Block on Trump's Asylum Ban Upheld by Supreme Court
You're doing it to be nice -- to help out your favorite uncle or best pal. But if you take a look at FindLaw Answers, you'll see that lending money to family and friends doesn't always turn out well.
Things happen. There's a falling out or the exciting business opportunity turned out not to be so exciting. Whatever it is, you're going to want your money and it'll probably be difficult to get it back.
If this doesn't discourage you from lending money to family, then go ahead. But protect yourself. Write it down. And include the following terms.
1. The amount. At the very least, you and Uncle Buck should both sign a piece of paper saying that you lent him $5,000.
2. The interest rate. This is up to you. But if you choose to charge interest, include the percent and the accrual rate. If you're not sure where to start, get some estimates for similar sized loans from local banks. Adjust from there.
3. Repayment plan. When will you be paid? Will it be in installments or a lump sum? Is there a penalty for a late payment?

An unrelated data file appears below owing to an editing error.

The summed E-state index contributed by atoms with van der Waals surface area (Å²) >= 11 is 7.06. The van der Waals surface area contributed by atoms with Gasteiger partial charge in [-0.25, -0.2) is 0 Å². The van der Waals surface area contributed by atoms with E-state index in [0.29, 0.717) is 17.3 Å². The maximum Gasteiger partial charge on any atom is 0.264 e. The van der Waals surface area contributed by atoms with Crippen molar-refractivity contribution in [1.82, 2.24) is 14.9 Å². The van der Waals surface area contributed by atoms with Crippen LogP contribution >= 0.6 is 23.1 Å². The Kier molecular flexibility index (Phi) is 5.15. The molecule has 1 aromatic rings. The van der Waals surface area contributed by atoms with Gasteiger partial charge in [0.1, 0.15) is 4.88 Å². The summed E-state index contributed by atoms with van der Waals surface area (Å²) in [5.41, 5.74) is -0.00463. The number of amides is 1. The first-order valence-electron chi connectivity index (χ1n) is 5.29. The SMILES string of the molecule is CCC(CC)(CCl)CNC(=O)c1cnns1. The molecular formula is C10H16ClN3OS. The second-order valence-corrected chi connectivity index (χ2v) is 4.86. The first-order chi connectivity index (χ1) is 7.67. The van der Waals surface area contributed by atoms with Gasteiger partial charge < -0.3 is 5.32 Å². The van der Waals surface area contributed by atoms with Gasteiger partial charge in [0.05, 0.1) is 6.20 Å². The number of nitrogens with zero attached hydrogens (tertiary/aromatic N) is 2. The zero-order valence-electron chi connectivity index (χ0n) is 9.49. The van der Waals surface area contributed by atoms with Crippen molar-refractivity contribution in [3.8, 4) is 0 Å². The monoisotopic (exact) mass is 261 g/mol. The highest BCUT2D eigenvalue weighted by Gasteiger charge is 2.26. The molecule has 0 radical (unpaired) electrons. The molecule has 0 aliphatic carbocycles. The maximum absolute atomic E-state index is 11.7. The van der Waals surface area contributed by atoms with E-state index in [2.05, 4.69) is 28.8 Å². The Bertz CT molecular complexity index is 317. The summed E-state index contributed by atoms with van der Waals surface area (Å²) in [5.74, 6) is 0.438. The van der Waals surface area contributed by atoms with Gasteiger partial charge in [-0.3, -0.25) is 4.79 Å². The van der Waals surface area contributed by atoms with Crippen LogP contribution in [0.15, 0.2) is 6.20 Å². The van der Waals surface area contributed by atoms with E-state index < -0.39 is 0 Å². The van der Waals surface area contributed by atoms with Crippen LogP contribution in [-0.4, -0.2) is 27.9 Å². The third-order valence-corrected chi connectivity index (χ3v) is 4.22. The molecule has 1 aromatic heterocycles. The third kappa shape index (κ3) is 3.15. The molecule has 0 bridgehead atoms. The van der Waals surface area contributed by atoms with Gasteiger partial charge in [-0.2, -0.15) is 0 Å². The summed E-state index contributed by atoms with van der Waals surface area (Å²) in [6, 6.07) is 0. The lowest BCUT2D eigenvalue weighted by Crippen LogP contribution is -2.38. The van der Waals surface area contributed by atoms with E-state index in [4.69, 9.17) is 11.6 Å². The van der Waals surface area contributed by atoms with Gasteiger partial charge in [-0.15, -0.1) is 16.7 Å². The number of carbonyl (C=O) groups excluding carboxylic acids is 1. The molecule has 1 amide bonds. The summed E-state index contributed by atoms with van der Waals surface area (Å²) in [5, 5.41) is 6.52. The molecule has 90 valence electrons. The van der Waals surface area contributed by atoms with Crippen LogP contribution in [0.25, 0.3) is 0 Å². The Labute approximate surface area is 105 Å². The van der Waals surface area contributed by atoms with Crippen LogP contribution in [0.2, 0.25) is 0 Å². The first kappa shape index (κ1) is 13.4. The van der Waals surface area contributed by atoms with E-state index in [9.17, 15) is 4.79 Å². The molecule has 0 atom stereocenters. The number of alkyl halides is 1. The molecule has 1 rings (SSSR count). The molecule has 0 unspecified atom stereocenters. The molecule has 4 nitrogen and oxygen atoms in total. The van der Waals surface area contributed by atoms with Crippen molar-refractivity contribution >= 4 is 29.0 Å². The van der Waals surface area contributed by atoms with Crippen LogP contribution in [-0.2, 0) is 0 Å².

4. Collateral. If it's a large sum of money, you might want to "secure" your loan against a piece of property. Select property that approximates the value of the loan. If Uncle Buck fails to repay you, you get to take the items.
Just note that using real estate to secure a loan will probably require the help of a lawyer.
5. Date and sign. It may seem obvious, but it's really not. Both you and Uncle Buck need to sign that piece of paper and date it
The above may seem a bit formal, but lending money to family and friends is risky. And it may cost you.
Meeting with a lawyer can help you understand your options and how to best protect your rights. Visit our attorney directory to find a lawyer near you who can help.
Sign into your Legal Forms and Services account to manage your estate planning documents.Sign In
Create an account allows to take advantage of these benefits: